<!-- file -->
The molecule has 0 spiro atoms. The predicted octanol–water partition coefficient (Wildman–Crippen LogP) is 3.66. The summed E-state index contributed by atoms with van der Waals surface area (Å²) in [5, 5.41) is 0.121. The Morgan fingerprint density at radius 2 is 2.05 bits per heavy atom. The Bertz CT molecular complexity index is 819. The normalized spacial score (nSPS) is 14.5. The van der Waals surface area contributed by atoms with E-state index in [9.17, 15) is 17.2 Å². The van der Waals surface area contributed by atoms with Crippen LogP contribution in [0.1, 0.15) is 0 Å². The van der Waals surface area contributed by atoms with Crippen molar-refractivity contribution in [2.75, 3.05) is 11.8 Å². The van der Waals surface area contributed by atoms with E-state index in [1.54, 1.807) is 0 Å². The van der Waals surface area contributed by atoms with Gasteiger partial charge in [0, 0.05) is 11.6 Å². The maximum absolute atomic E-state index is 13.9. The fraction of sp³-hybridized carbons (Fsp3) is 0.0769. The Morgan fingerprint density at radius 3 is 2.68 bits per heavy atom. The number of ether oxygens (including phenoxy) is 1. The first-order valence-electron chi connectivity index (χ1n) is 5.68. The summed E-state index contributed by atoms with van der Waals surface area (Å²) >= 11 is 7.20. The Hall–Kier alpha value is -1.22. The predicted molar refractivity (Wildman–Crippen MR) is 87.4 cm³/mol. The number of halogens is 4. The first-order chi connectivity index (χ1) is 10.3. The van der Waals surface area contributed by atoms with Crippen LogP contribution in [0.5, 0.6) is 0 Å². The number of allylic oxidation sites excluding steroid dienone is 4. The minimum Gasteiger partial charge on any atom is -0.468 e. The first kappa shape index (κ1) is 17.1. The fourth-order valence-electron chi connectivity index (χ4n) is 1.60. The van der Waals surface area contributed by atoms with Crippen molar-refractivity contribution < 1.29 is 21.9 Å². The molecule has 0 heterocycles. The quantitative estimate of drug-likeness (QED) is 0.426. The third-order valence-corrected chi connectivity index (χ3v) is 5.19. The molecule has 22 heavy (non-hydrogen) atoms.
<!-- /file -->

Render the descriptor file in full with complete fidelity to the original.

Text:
The molecule has 0 spiro atoms. The predicted octanol–water partition coefficient (Wildman–Crippen LogP) is 3.66. The summed E-state index contributed by atoms with van der Waals surface area (Å²) in [5, 5.41) is 0.121. The Morgan fingerprint density at radius 2 is 2.05 bits per heavy atom. The Bertz CT molecular complexity index is 819. The normalized spacial score (nSPS) is 14.5. The van der Waals surface area contributed by atoms with E-state index in [9.17, 15) is 17.2 Å². The van der Waals surface area contributed by atoms with Crippen LogP contribution in [0.1, 0.15) is 0 Å². The van der Waals surface area contributed by atoms with Crippen molar-refractivity contribution in [2.75, 3.05) is 11.8 Å². The van der Waals surface area contributed by atoms with E-state index in [1.54, 1.807) is 0 Å². The van der Waals surface area contributed by atoms with Gasteiger partial charge in [0, 0.05) is 11.6 Å². The maximum absolute atomic E-state index is 13.9. The fraction of sp³-hybridized carbons (Fsp3) is 0.0769. The Morgan fingerprint density at radius 3 is 2.68 bits per heavy atom. The number of ether oxygens (including phenoxy) is 1. The first-order valence-electron chi connectivity index (χ1n) is 5.68. The summed E-state index contributed by atoms with van der Waals surface area (Å²) >= 11 is 7.20. The Hall–Kier alpha value is -1.22. The predicted molar refractivity (Wildman–Crippen MR) is 87.4 cm³/mol. The number of halogens is 4. The first-order chi connectivity index (χ1) is 10.3. The van der Waals surface area contributed by atoms with Crippen LogP contribution in [0.5, 0.6) is 0 Å². The number of allylic oxidation sites excluding steroid dienone is 4. The minimum Gasteiger partial charge on any atom is -0.468 e. The first kappa shape index (κ1) is 17.1. The fourth-order valence-electron chi connectivity index (χ4n) is 1.60. The van der Waals surface area contributed by atoms with Crippen molar-refractivity contribution < 1.29 is 21.9 Å². The molecule has 0 heterocycles. The quantitative estimate of drug-likeness (QED) is 0.426. The third-order valence-corrected chi connectivity index (χ3v) is 5.19. The molecule has 22 heavy (non-hydrogen) atoms.